The Cinema Behind Star Wars: Jaws

Steven Spielberg’s Jaws might be one of the most influential films in history. It set the stage as one of the first, true summer blockbusters in 1975, paving the way for the cultural hysteria Star Wars would cause just two years later. Add to the fact that it stands to this day as a fantastic, well-made film, and it’s no wonder that its influence has seeped into the world of film and has devotees among the elites of the entertainment industry. Bryan Singer’s production company is called “Bad Hat Harry” from a line on the beach in Jaws. Ain’t It Cool News’ best journalist, Quint, takes his name from Robert Shaw’s salty character. I once even accidentally proposed marriage to my wife in the middle of the USS Indianapolis speech. (True story, but one for a different time.)


Jaws is no less important to those who create Star Wars: The Clone Wars. The first time I realized there was a hardcore Jaws fan on the crew of The Clone Wars was watching the thirteenth episode of the third season. “Monster” served as our introduction to the now-iconic villain Savage Opress. The homage from Jaws was subtle and CG supervisor Joel Aron later told me that he thought I might have been the only person who noticed it. But in Jaws (and in a few other Spielberg pictures) there is a lovely shot of a night sky, a quiet moment, and a falling star streaks across the frame. The moment is repeated in loving memory in “Monster” and it brought a smile across the face of the film nerd inside of me.


But that’s not where the influence of Jaws ends for the crew of The Clone Wars. Aron told Variety earlier this year that he uses the Indianapolis scene frequently to balance lighting.


But perhaps the most direct influence came with the premiere arc of Season Four, which took place deep underwater on Mon Calamari. The first and largest Jaws homage in these episodes comes from one of my favorite characters created for the show, and that’s the Separatist ambassador to the Quarren, Riff Tamson. He’s a sharklike Karkaradon who bears a striking resemblance to Bruce, the shark in Jaws.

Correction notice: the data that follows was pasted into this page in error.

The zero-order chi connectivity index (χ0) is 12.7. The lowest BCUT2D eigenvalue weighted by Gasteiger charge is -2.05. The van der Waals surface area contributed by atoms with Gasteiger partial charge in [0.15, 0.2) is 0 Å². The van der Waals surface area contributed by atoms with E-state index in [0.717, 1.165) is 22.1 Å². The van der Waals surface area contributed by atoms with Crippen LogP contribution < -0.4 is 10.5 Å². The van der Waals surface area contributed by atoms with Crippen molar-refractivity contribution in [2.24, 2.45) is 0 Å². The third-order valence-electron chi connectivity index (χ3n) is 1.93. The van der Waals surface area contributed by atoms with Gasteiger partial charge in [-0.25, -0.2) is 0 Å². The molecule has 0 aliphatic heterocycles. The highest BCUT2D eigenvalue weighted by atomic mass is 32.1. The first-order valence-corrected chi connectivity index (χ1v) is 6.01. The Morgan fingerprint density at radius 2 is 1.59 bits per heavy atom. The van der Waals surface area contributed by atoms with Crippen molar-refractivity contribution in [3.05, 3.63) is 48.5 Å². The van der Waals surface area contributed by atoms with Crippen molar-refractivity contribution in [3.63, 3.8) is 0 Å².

Even the name of his species hearkens back to a line in Jaws, when Richard Dreyfuss is explaining to the mayor of Amity Island just what it is they’re dealing with. “It’s a carcharadon carcharias. It’s a Great White.”


Tamson even meets his own demise in much the same way as the shark from Jaws. In the film, Chief Brody feeds the shark a can of compressed air and shoots it, causing a terrific explosion. Tamson suffered a similar fate at the cost of one of his explosive knives.


Beyond those surface similarities, the look and feel of being underwater in these episodes is very reminiscent of the underwater sequences in Jaws. There’s a lethality and fluidity to the combat underwater that reminds one of Hooper’s struggle with the shark in the cage near the end of Jaws. And the viscosity of the water that reads on screen, with the floating bits of dust and debris, and the way the light plays through the water, seems as though you could intercut shots between the film and the episodes of The Clone Wars that happen underwater.


Add Jaws to the list of films that inspired the artists and craftsmen behind Star Wars. If you haven’t seen it, now is the time. And if you have seen it, the time is always right to revisit it.


It’s rated PG and can be a bit scary for smaller kids, but I watched it with my son for the first time when he was six years old and he did just fine with it.

Bryan Young is an author, a filmmakerjournalist, and the editor in chief of! He’s also the co-host of the Star Warspodcast, Full of Sith.

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